US 2720371 A
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Description (OCR text may contain errors)
Oct. H, 1955 F. G. CAMPBELL.
SUPPORTS FOR GARDEN HOSE Filed Feb. l5, 1952 7 s: y j
L6 F1a@ 6 a 2 FEEL@ INVENTOR.
United States Patent SUPPORTS FR GARDEN HOSE Frank G. Campbell, Arlington County, Va.
Application February 15, 1952, Serial No. 271,678
1 Claim. (Cl. 248-85) This invention relates to supports for garden hose, and it has for its object to provide a very simple and inexpensive device of this nature.
The invention will be best understood by reference to the accompanying drawing wherein,
Figure 1 is a perspective view of one form of the device of the invention,
Figure 2 is a side view,
Figure 3 is a plan view of the single piece of wire from which the device of Figures l and 2 is formed,
Figure 4 is a plan view showing the single piece of wire, after being twisted to produce the device but before being bent to the form of Figure 2.
Like numerals designate corresponding parts in all of the figures of the drawing. In all of the figures, 5 designates the forward end portion of a section of garden hose, and 6 the conventional nozzle thereon. In carrying out the invention I take a single piece of stout wire and bend it upon itself to form the two runs 7 and 8. At a point adjacent the free ends of the wire,` the two runs are twisted together as at 9 to provide the two legs 10 and 11. At a point further back the wire is twisted at 12, and the portion lying between the twists is shaped to form a nozzle or hose embracing loop 13. From loop 13, rearwardly, the two runs are bent to form the convolutions 14 of very slow pitch and at the terminal rear end the wire is preferably bent downwardly to form a ground engaging leg 10a which, with legs 10 and 11, provide a standlike device to support the garden hose at an angle to the surface of the ground, indicated at 15.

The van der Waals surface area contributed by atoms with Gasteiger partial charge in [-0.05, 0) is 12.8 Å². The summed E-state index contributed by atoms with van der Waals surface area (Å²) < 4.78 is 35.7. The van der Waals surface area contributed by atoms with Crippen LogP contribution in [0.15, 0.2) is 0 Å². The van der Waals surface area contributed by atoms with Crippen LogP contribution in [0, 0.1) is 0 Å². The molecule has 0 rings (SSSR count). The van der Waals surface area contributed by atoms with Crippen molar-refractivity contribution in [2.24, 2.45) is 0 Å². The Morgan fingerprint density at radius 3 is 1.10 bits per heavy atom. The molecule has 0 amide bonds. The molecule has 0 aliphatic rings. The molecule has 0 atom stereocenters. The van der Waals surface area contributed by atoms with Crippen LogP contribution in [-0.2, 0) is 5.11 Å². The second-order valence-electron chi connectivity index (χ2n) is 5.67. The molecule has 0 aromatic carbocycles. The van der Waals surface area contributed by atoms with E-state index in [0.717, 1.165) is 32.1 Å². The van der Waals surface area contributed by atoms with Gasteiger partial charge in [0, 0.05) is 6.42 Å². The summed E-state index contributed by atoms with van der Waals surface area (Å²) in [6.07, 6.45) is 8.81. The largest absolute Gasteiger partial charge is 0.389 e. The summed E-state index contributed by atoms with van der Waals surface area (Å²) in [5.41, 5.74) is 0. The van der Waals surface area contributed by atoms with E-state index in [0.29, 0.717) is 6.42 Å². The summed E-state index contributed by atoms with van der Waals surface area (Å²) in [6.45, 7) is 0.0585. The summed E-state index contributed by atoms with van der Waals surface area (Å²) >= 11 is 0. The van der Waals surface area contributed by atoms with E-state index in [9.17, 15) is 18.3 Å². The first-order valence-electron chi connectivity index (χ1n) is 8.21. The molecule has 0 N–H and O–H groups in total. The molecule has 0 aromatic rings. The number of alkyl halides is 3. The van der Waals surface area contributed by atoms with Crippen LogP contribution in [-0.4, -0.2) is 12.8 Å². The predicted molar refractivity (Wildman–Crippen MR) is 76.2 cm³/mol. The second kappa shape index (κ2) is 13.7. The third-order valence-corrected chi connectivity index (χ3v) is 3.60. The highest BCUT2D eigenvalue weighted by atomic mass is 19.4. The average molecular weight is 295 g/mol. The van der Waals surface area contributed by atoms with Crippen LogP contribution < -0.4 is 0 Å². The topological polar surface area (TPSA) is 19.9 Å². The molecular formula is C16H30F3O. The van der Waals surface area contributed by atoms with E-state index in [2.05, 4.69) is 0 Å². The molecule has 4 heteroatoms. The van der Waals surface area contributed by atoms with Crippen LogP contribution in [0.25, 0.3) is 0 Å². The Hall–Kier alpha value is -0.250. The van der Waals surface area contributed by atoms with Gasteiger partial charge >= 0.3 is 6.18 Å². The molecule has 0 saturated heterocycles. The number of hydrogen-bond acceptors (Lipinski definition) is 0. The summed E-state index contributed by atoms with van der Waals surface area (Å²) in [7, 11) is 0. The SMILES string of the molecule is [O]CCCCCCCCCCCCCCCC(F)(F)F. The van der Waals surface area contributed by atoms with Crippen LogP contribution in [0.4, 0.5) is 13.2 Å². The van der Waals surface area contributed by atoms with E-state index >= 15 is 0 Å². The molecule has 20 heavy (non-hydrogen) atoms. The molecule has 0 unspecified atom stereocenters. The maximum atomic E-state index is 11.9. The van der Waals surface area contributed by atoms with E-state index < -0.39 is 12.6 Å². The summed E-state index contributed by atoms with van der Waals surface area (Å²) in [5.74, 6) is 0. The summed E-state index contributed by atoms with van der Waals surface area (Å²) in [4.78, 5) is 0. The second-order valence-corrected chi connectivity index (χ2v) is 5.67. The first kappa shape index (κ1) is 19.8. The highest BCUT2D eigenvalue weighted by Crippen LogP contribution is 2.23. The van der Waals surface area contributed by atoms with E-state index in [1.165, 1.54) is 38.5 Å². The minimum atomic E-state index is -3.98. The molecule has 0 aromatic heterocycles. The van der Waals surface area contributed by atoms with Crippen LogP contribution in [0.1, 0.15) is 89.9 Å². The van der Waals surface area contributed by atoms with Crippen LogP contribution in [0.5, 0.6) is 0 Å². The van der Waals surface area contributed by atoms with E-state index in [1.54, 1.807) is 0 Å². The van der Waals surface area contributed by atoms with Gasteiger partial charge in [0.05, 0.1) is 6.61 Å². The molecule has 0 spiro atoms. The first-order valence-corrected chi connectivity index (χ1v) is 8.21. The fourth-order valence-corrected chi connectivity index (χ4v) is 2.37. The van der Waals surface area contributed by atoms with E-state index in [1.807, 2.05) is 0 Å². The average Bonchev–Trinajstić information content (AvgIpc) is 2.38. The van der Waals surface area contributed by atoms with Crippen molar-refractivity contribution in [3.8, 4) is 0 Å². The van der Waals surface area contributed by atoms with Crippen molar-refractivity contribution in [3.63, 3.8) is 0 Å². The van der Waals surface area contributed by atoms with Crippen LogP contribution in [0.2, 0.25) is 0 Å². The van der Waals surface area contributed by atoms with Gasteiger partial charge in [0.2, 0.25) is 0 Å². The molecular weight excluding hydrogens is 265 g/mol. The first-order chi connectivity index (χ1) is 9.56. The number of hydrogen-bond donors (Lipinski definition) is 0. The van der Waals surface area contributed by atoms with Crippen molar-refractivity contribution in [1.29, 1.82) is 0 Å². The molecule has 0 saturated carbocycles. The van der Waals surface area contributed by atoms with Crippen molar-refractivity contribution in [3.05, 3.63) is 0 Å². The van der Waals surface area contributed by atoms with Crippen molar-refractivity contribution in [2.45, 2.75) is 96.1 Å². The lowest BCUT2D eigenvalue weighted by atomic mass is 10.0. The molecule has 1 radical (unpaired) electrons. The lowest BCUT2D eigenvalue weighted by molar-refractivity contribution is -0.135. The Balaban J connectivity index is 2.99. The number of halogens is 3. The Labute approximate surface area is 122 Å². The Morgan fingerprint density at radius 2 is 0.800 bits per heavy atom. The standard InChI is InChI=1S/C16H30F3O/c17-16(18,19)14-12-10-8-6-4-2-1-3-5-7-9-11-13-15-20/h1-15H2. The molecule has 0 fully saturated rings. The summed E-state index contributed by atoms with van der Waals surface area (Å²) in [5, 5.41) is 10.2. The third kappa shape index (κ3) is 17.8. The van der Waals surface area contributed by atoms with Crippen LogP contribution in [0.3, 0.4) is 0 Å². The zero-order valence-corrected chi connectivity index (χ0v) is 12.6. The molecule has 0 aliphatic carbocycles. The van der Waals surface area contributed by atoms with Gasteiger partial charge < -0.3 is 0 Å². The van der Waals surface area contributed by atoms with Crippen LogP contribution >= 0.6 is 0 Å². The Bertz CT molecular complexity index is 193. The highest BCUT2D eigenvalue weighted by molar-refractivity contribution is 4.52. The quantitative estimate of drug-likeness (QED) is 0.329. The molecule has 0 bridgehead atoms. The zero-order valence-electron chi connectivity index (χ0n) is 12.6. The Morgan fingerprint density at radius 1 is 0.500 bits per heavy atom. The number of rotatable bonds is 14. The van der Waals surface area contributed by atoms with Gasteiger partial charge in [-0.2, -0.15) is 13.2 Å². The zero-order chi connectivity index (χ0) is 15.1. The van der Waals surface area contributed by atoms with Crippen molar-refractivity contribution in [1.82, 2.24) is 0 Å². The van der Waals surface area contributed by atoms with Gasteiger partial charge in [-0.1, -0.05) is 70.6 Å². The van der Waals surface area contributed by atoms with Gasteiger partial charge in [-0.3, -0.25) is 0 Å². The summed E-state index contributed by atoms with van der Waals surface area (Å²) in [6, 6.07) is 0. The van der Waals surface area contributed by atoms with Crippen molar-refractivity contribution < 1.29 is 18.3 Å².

The convolutions 14 of very slow pitch, extending rearwardly from the leg portions, constitute the essential and most novel feature of the invention. Referring to the drawing, Fig. 2, it will be seen that there are only about two and one-half convolutions of the wire between loop 13 and the downwardly directed leg 10a and that these convolutions extend along a substantial length of the hose. This is what is meant by the convolutions being of slow pitch and the result is that the hose may be wound into the convolutions of the wire, until the hose lies within the bore defined within the said convolutions. This is accomplished without twisting the wire itself around the hose. To merely provide downturned leg portions and a wire portion wound around the hose would be an obvious thing to do. However, in this invention the wire is not wound around the hose but upon the contrary the hose is wound into the convolutions 14. In other words, these convolutions are formed, in the manufacture of the device, and they are of such slow pitch that the hose may, within the limits of flexibility of garden hose, be wound into the convolutions. Thus the user does not have to twist this stout wire in applying it. If the user had to twist the wire in applying it to the hose, it follows that he would have to untwist it in removing the support from the hose. The convolutions 14 are in such number that, together with their slow pitch, they engage the hose along such a material portion of its length that the hose is held in alignment with the axis of the convolutions. The direc- 2,720,371 Patented Gct. 11, 1955 tion of the stream of water from the hose may, consequently, be controlled by shifting the support, as a whole, upon its legs 10, `10a and 11 to guide the stream in the desired direction. Further, by changing the inclination of legs 10 and 11 the nozzle 6 may be raised or lowered and thus the stream or spray of water may be additionally guided and controlled. The fact that the legs 10-11 are composed of single thickness wires facilitates their ready bending to positions of greater or less inclination to thereby facilitate the raising or lowering of the angle of nozzle 6, while the fact that those portions of the wire comprising covolutions 14 is of double and stiifer formation causes these parts to retain their form over long periods of use, as the hose is wound into or out of the convolutions. By making all of the foregoing parts from a single length of wire, bent upon itself and twisted as described, I am able to provide the convolutions and the attached spaced legs in a one piece structure having no welded parts. If, for example, the legs 1 011 were constructed as separate pieces, welded at their ends to loop 13, the flexing of the parts in use would soon cause these welds to break. As far as I am aware I am the first to provide a garden hose support made from a single piece of wire, bent upon itself with its free forward ends constituting single thickness, divergent, ground engaging legs and with its rear and bight portion formed into a plurality of double thickness convolutions, said convolutions being of such slow pitch that a garden hose may be wound thereinto without deformation of said convolutions.